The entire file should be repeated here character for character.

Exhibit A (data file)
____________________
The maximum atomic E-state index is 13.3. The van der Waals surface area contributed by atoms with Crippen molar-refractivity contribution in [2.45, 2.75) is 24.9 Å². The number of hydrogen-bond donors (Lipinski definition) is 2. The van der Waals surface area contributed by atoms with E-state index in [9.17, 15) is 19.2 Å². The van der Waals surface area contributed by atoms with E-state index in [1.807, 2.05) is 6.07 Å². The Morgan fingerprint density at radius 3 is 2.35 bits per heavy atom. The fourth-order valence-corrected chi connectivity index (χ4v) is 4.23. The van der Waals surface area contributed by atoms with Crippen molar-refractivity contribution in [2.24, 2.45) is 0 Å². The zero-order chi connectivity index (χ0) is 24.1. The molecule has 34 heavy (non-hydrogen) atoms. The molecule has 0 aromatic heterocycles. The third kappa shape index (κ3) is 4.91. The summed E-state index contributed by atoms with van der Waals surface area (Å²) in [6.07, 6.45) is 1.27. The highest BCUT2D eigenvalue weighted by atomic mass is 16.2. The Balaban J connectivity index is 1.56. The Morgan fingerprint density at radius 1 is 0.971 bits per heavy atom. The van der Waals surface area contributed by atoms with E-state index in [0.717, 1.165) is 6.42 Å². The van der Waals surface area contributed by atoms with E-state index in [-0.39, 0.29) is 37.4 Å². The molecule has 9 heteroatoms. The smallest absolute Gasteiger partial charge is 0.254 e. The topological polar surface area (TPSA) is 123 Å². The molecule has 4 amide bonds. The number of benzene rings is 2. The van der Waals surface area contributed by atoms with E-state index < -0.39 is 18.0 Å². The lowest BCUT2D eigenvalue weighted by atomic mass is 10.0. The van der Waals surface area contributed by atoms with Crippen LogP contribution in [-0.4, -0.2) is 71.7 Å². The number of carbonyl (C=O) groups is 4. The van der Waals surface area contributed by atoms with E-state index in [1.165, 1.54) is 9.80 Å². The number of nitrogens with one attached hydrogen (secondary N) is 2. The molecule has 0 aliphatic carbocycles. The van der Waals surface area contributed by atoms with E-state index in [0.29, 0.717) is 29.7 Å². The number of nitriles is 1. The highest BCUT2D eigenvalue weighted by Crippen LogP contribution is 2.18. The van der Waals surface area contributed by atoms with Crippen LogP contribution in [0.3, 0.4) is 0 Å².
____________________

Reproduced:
The maximum atomic E-state index is 13.3. The van der Waals surface area contributed by atoms with Crippen molar-refractivity contribution in [2.45, 2.75) is 24.9 Å². The number of hydrogen-bond donors (Lipinski definition) is 2. The van der Waals surface area contributed by atoms with E-state index in [9.17, 15) is 19.2 Å². The van der Waals surface area contributed by atoms with E-state index in [1.807, 2.05) is 6.07 Å². The Morgan fingerprint density at radius 3 is 2.35 bits per heavy atom. The fourth-order valence-corrected chi connectivity index (χ4v) is 4.23. The van der Waals surface area contributed by atoms with Crippen molar-refractivity contribution in [2.24, 2.45) is 0 Å². The zero-order chi connectivity index (χ0) is 24.1. The molecule has 34 heavy (non-hydrogen) atoms. The molecule has 0 aromatic heterocycles. The third kappa shape index (κ3) is 4.91. The summed E-state index contributed by atoms with van der Waals surface area (Å²) in [6.07, 6.45) is 1.27. The highest BCUT2D eigenvalue weighted by atomic mass is 16.2. The Balaban J connectivity index is 1.56. The Morgan fingerprint density at radius 1 is 0.971 bits per heavy atom. The van der Waals surface area contributed by atoms with E-state index in [0.717, 1.165) is 6.42 Å². The van der Waals surface area contributed by atoms with E-state index in [-0.39, 0.29) is 37.4 Å². The molecule has 9 heteroatoms. The smallest absolute Gasteiger partial charge is 0.254 e. The topological polar surface area (TPSA) is 123 Å². The molecule has 4 amide bonds. The number of benzene rings is 2. The van der Waals surface area contributed by atoms with E-state index < -0.39 is 18.0 Å². The lowest BCUT2D eigenvalue weighted by atomic mass is 10.0. The van der Waals surface area contributed by atoms with Crippen LogP contribution in [-0.4, -0.2) is 71.7 Å². The number of carbonyl (C=O) groups is 4. The van der Waals surface area contributed by atoms with E-state index in [1.165, 1.54) is 9.80 Å². The number of nitrogens with one attached hydrogen (secondary N) is 2. The molecule has 0 aliphatic carbocycles. The van der Waals surface area contributed by atoms with E-state index in [0.29, 0.717) is 29.7 Å². The number of nitriles is 1. The highest BCUT2D eigenvalue weighted by Crippen LogP contribution is 2.18. The van der Waals surface area contributed by atoms with Crippen LogP contribution in [0.3, 0.4) is 0 Å².